In Henthorn v Fraser  2 Ch 27, Lord Herschell stated the rule relating to the acceptance of offers by post as follows, at p. 33:
Where the circumstances are such that it must have been within the contemplation of the parties that, according to the ordinary usages of mankind, the post might be used as a means of communicating the acceptance of an offer, the acceptance is complete as soon as it is posted.
Entores Ltd v Miles Far East Corporation  2 QB 327, Court of Appeal, per Denning LJ:
In all the instances I have taken so far [telephone and teleprinter], the man who sends the message of acceptance knows that it has not been received or he has reason to know it. So he must repeat it. But suppose that he does not know that his message did not get home. He thinks it has. This may happen if the listener on the telephone does not catch the words of acceptance, but nevertheless does not trouble to ask for them to be repeated: or the ink on the teleprinter fails at the receiving end, but the clerk does not ask for the message to be repeated: so that the man who sends an acceptance reasonably believes that his message has been received. The offeror in such circumstances is clearly bound, because he will be estopped from saying that he did not receive the message of acceptance. It is his own fault that he did not get it. But if there should be a case where the offeror without any fault on his part does not receive the message of acceptance—yet the sender of it reasonably believes it has got home when it has not—then I think there is no contract.
My conclusion is that the rule about instantaneous communications between the parties is different from the rule about the post. The contract is only complete when the acceptance is received by the offeror, and the contract is made at the place where the acceptance is received.
LJ Korbetis v Transgrain Shipping BV  EWHC 1345 per Toulson J:
11. If the letter is wrongly addressed, very different considerations apply. Common sense dictates that it is unfair to the intended recipient that he should be bound by something which he is unlikely to receive because of the fault of the sender. Moreover, if he is to be so bound, such a rule would have the potential to give to the careless would-be acceptor an unfair advantage. Suppose that the would-be acceptor realises that the letter or fax has been sent to the wrong address or number. On the owners' argument, a contract would already have come into existence. In the practical world, the acceptor would then have an option whether to reveal the contract to the offeror, or to keep silent about it. If the market had moved, this could be a valuable option. The would-be acceptor, in that situation, would also have the opportunity to nurse his option by waiting to see how the market moved before deciding whether to reveal the existence of the contract. Even if the law crafted some form of rule of good faith to prohibit a party from acting in such a way, such a rule could in the nature of things be difficult to enforce. It is not hard to envisage circumstances in which only the would-be acceptor would know when he discovered the true position.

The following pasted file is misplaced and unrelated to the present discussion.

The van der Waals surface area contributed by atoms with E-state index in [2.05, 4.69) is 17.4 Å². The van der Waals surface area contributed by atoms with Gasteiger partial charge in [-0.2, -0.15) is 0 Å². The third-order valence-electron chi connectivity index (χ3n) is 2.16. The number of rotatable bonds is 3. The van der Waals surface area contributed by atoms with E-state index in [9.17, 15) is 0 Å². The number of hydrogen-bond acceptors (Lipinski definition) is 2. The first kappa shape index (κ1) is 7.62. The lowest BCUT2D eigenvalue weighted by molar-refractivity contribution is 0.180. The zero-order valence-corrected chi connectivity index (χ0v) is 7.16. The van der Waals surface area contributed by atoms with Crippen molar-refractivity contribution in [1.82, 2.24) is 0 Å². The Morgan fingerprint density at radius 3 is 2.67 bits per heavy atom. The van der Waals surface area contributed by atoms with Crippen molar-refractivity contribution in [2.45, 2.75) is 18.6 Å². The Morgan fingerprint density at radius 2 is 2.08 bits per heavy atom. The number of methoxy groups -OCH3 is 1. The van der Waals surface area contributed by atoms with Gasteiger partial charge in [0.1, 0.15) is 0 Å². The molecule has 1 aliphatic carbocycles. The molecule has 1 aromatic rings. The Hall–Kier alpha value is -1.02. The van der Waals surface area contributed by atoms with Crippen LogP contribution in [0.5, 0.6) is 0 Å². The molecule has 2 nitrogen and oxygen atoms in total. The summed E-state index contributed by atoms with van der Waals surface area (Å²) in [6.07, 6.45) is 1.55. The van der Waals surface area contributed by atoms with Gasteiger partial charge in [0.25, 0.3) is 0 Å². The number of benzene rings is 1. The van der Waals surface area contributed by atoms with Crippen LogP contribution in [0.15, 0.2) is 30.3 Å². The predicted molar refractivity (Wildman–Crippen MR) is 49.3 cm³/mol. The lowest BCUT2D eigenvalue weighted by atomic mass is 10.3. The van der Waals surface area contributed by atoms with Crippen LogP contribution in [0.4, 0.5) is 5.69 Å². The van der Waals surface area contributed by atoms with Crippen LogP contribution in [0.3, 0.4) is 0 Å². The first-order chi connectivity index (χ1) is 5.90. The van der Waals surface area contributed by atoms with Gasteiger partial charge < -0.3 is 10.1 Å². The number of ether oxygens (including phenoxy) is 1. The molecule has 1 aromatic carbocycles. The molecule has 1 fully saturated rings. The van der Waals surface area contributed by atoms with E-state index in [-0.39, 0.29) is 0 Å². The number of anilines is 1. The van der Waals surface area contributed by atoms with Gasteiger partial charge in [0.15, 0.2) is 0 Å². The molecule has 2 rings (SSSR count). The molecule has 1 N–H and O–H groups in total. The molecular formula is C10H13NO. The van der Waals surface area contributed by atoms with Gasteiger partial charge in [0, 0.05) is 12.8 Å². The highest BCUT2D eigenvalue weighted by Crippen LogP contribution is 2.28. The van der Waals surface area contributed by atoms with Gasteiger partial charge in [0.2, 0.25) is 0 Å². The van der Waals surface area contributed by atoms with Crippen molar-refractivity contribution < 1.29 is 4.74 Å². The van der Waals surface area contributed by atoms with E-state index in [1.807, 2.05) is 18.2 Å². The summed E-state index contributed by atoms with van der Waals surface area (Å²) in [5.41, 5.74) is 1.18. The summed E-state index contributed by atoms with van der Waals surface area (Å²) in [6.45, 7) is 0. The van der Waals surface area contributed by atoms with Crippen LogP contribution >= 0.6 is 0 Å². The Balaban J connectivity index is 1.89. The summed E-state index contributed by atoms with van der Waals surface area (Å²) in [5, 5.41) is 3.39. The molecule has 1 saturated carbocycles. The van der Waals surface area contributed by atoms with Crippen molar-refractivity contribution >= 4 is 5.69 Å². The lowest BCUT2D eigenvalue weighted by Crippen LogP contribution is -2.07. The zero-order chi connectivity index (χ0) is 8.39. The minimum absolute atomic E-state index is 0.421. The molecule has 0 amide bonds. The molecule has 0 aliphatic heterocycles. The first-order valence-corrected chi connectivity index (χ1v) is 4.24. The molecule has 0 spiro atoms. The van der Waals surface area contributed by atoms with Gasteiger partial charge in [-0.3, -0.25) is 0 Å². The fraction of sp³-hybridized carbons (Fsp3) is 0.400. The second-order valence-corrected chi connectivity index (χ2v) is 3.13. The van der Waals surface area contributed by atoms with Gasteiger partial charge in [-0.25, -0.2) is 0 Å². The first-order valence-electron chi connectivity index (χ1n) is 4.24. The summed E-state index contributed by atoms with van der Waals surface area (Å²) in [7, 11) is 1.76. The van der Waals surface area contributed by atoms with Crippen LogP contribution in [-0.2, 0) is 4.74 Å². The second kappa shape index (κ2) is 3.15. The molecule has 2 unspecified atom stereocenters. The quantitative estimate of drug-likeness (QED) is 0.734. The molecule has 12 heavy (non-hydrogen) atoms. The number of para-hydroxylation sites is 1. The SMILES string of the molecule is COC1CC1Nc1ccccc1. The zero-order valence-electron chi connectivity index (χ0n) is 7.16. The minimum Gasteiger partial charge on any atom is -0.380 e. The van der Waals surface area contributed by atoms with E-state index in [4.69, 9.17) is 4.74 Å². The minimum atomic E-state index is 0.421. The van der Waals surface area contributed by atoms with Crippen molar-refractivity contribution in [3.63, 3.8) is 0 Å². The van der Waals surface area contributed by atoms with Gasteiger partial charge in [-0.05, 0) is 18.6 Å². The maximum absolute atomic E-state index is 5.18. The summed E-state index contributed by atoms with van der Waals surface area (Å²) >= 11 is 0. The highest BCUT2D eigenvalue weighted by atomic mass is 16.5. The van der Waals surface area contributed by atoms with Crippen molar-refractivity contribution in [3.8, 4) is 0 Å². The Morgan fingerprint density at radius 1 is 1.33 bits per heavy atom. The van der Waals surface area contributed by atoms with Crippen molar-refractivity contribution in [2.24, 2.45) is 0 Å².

12. Interestingly, the postal rule itself began with a case of a misdirected letter, but in that case it was the offer which was misdirected. I refer to Adams v. Lindsell. There the offeror’s letter to sell goods at a certain price, if the offer were accepted in due course of post, was misaddressed, but it was accepted promptly by letter on its actual receipt. The court considered it fair that the consequences of the delay should lie at the door of the party responsible for the delay, i.e. the offeror. On the facts of that case, the goods had been sold by the offeror to a third party after it would have expected to receive a reply, if it had sent its offer letter to the correct address, but before it in fact received the offeree’s letter of acceptance. Considering that it was only fair that the adverse consequences of delay should rest with the party responsible for the delay, the court held that acceptance was complete on the offeree sending its letter of acceptance, so establishing the postal rule.
13. If in that case the delay had been occasioned by the offeree misdirecting its letter of acceptance, rather than the offeror misdirecting its letter of offer, it is difficult to see that the court would have arrived at the result which it did.